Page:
As the Sun is the light of the spirit, so shadow is the negative 'double' of the body, or the image of its evil and base side. Among primitive peoples, the notion that the shadow is the alter ego or soul is firmly established, it is also reflected in the folklore and literature of some advanced cultures . As Frazer has noted, the primitive often regards his shadow, or his reflection in water or in a mirror, as his soul or as a vital part of himself . 'Shadow' is the term given by Jung to the primitive and instinctive side of the individual.
Shape or Form
Certain branches of science, such as the Psychology of Form, Isomorphism and Morphology, have arrived at conclusions which coincide with those of traditional symbolism. The most comprehensive and valid definition of the significance of form is that which appears in the legendary Tabula Smaragdina: 'What is above is like what is below', which Goethe confirmed and bettered by adding: 'What is within'—the idea—'is also without'—form. Hence, Paul Guillaume has been able to declare that 'the terms of shape, structure and organization pertain not only to the language of biology (that is, forms) but also to psychology (that is, thought or ideas) . . .' and that 'isomorphism, propounding a theory of form which revives the ancient tradition of parallelism (or magic analogy), refuses to draw a dividing line between spirit and time'.

This observation is rounded off with the observation that 'shapes correspond, in our perception and thought, to comparable forms in the nervous processes'; hence, what is circular is equivalent both to the circle and to the cyclic, and the square is identical with things quaternary and also with the number four , so that form takes its place as the 'intermediary between spirit and matter' . In the broadest sense, then, we may conclude that a preference for regular shapes indicates 'regulated' or well-ordered sentiments whereas irregular forms suggest 'unregulated' sentiments.
Oval shapes are related to things biomorphic; cubes with the artificial and the constructional; simple shapes with what is straightforward; and complex shapes with what is complicated. The same applies to rhythms, structures and compositions. There are other general principles too, such as that which equates symmetry with equilibrium and with the static; asymmetry with dynamism absolute regularity and, likewise, absolute irregularity with chaos, in so far as they are both expressions of the undifferentiated: differentiation is brought about by ritual, that is, by the organization of regularized irregularity. Examples of morphological analyses may be taken over and applied to the symbolic; to take one example: in the phenomenon of growth, the circular or irradiating form signifies, in symbolic terms the regular force of diffusion, the existence of a centre as the 'Origin', and a uniform pattern of resistance.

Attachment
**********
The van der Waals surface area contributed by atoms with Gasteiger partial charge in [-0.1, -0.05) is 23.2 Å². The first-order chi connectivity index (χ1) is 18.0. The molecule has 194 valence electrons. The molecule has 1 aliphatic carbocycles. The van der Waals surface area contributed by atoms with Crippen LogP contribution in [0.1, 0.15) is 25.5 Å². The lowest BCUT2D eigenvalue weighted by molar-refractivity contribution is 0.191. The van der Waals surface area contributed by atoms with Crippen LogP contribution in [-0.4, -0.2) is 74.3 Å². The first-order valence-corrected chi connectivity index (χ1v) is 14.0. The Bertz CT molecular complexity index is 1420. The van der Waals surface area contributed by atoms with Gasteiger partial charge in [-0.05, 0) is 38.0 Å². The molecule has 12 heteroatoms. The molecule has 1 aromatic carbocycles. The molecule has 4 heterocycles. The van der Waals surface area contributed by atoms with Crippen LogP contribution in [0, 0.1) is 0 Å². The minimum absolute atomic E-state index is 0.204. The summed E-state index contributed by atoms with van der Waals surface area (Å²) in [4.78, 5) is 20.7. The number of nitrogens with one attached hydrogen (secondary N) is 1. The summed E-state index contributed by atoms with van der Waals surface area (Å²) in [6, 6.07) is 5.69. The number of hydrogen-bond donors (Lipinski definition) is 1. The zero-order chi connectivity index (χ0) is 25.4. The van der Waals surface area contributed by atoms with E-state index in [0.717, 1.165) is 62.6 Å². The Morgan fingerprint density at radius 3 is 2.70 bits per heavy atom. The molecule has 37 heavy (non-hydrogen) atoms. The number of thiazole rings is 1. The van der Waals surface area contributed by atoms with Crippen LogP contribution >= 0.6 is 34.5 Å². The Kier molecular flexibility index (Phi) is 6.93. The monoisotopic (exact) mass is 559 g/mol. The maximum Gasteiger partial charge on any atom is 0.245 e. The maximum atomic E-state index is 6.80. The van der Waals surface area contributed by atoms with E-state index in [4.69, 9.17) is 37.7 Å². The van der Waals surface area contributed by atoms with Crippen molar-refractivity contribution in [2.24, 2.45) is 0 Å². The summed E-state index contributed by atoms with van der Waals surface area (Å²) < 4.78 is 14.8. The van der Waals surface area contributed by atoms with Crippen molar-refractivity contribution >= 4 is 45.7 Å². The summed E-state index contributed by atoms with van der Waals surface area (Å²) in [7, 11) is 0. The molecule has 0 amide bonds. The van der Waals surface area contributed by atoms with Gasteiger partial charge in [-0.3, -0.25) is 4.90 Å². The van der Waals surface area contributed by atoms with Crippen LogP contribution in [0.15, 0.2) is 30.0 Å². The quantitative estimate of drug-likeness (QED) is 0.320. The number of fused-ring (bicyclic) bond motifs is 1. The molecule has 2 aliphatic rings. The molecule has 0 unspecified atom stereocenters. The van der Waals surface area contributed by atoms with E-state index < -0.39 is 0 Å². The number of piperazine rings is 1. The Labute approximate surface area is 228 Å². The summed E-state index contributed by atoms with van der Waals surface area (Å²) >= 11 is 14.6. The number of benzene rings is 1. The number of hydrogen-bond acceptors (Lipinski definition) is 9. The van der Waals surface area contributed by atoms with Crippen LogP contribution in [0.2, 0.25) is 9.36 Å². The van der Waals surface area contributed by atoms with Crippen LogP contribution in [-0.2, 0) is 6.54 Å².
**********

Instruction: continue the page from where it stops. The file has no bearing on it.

These laws are equally true of the spirit. Forms which, within a given system or group, are different one from the other may be ordered in a series or in a scale (or within orders of analogies and correspondences). so, the trapezium, the rectangle, the square, the circle represent a series which progresses from irregularity to regularity, a series which could equally well apply to moral evolution. Jung touches upon this question, commenting that the square, as the minimal composite number (symbolizing a situation), represents the pluralist or inner state of the man who is not yet at one with himself. And yet the square is superior to the trapezium, just as the trapezium is superior to the trapezoid. The octagon is the 'intervening figure' (or the intermediary) between the square and the circle. It is unnecessary to emphasize that the meaning of a symbol varies from plane to plane, notably on the psychological and cosmic planes.
So, for example, from the psychological point of view, the triangle, in its natural position with the apex uppermost, when placed between the square and the circle, is expressive of communication. But, objectively speaking, these three figures symbolize the relationship (represented by the triangle) between earth (the square) and heaven (the circle, the wheel, or rose-window); this explains why these are the essential symbols of so many Cistercian and Gothic facades. Another law to be taken into account is that forms explain objects, and objects forms; that is to say, the symbolic meaning of a being or figure is usually confirmed and emphasized by the significance of its shape, the converse also being true. Gothic spires are related to the pyramid, therefore the pyramid is related to Gothic spires.